LEANDER, Texas (KXAN) — A private community’s efforts to stop speeding has some drivers seeing red.
Marc Petrick wants to hit the brakes on his homeowners association’s plan to slow down drivers. He admits speeding can be a problem, but he thinks the HOA’s solution, without community input, goes too far.
“It’s an overreach,” said Petrick. “It’s something I don’t think the HOA should have the ability to do. Especially on a public roadway.”
Last month, the Crystal Falls HOA in Leander sent residents a letter announcing it will install a portable camera and radar system to catch speeders. The HOA is considering putting the speed trap on public roads but, for now, is limiting it to private ones. Homeowners in the HOA caught speeding will be warned once and then fined up to $334 for going over the posted speed limits — even if someone else is behind the wheel of their car.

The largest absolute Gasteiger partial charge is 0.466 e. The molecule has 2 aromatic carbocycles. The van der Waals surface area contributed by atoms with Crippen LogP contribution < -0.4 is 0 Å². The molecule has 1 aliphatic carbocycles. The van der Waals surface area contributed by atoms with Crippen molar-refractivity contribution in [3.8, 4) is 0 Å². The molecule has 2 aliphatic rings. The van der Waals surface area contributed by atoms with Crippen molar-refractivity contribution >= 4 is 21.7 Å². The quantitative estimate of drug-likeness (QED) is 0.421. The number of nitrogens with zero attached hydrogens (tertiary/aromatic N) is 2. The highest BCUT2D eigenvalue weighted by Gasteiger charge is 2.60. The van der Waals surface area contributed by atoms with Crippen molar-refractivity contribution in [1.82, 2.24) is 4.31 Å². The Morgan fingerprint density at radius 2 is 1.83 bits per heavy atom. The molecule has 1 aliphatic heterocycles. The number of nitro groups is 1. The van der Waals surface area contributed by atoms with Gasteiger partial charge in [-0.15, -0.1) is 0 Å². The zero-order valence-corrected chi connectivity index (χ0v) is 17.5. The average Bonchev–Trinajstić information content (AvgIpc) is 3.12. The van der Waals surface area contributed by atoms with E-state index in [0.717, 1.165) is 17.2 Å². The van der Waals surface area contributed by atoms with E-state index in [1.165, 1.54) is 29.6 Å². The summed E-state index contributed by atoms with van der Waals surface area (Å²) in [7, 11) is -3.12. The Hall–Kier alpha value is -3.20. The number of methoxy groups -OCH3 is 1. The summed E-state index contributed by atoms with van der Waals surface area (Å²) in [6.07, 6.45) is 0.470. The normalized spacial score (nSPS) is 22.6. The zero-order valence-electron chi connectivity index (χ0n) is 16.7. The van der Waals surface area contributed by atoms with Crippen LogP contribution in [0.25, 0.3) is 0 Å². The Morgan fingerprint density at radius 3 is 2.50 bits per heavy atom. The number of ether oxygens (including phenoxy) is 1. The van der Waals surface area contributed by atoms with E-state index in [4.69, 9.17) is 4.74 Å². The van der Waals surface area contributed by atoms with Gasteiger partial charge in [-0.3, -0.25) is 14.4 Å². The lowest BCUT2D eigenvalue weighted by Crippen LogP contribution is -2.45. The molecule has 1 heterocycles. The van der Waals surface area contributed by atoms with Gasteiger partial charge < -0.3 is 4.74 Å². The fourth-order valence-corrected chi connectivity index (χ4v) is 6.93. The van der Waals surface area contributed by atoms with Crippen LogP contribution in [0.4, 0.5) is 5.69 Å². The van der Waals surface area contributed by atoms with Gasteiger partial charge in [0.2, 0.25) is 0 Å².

“I felt blindsided,” said Jamie Leonard, who told KXAN she never saw this coming and had no input on the measure, which is paid for, in part, by the dues she pays to live in the community.
Leonard has concerns about how her data will be stored and says the HOA is acting “like law enforcement.”
“They have our license plates, they have our addresses, they can see when we’re coming and leaving,” she said. “I’m just not comfortable with that.”
“The residents should have been able to vote if this was a good idea or not,” she added.
A good idea or going too far?
The private community of 3,000 homeowners has eight flashing radars, which display speeds to passing vehicles. Three are licensed by the city to be used on public roads, according to the HOA. On a recent weekday evening, KXAN watched drivers going nearly 50 mph in a 40 mph zone. The flashing signs are meant to encourage drivers to slow down, but it doesn’t always work that way.